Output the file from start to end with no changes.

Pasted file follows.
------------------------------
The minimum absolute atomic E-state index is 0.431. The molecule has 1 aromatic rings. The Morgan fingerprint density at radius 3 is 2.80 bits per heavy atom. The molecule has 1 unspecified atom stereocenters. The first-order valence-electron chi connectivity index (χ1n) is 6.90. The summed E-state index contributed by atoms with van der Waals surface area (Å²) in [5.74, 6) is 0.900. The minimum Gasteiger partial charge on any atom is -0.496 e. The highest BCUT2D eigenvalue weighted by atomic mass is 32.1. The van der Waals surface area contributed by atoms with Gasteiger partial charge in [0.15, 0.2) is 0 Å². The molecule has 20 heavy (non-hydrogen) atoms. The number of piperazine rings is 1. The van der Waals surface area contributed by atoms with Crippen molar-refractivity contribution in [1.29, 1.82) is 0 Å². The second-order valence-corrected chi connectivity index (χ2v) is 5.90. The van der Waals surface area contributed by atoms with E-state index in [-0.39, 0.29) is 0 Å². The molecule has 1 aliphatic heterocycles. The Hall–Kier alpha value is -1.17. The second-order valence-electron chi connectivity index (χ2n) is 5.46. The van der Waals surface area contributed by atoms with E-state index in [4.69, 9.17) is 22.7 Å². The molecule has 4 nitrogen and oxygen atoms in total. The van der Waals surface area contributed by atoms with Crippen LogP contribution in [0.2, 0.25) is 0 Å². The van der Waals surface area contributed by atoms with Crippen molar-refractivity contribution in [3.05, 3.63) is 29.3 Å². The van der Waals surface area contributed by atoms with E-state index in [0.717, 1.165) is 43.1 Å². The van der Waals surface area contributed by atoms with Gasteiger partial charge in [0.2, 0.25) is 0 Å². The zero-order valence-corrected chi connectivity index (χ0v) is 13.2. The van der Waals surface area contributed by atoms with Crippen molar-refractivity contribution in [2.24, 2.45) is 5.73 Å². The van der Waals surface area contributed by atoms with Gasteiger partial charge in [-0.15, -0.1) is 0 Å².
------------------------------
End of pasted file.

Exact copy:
The minimum absolute atomic E-state index is 0.431. The molecule has 1 aromatic rings. The Morgan fingerprint density at radius 3 is 2.80 bits per heavy atom. The molecule has 1 unspecified atom stereocenters. The first-order valence-electron chi connectivity index (χ1n) is 6.90. The summed E-state index contributed by atoms with van der Waals surface area (Å²) in [5.74, 6) is 0.900. The minimum Gasteiger partial charge on any atom is -0.496 e. The highest BCUT2D eigenvalue weighted by atomic mass is 32.1. The van der Waals surface area contributed by atoms with Gasteiger partial charge in [0.15, 0.2) is 0 Å². The molecule has 20 heavy (non-hydrogen) atoms. The number of piperazine rings is 1. The van der Waals surface area contributed by atoms with Crippen molar-refractivity contribution in [1.29, 1.82) is 0 Å². The second-order valence-corrected chi connectivity index (χ2v) is 5.90. The van der Waals surface area contributed by atoms with E-state index in [-0.39, 0.29) is 0 Å². The molecule has 1 aliphatic heterocycles. The Hall–Kier alpha value is -1.17. The second-order valence-electron chi connectivity index (χ2n) is 5.46. The van der Waals surface area contributed by atoms with E-state index in [4.69, 9.17) is 22.7 Å². The molecule has 4 nitrogen and oxygen atoms in total. The van der Waals surface area contributed by atoms with Crippen LogP contribution in [0.2, 0.25) is 0 Å². The van der Waals surface area contributed by atoms with Crippen molar-refractivity contribution in [3.05, 3.63) is 29.3 Å². The van der Waals surface area contributed by atoms with E-state index in [0.717, 1.165) is 43.1 Å². The van der Waals surface area contributed by atoms with Gasteiger partial charge in [0.2, 0.25) is 0 Å². The zero-order valence-corrected chi connectivity index (χ0v) is 13.2. The van der Waals surface area contributed by atoms with Crippen molar-refractivity contribution in [2.24, 2.45) is 5.73 Å². The van der Waals surface area contributed by atoms with Gasteiger partial charge in [-0.15, -0.1) is 0 Å².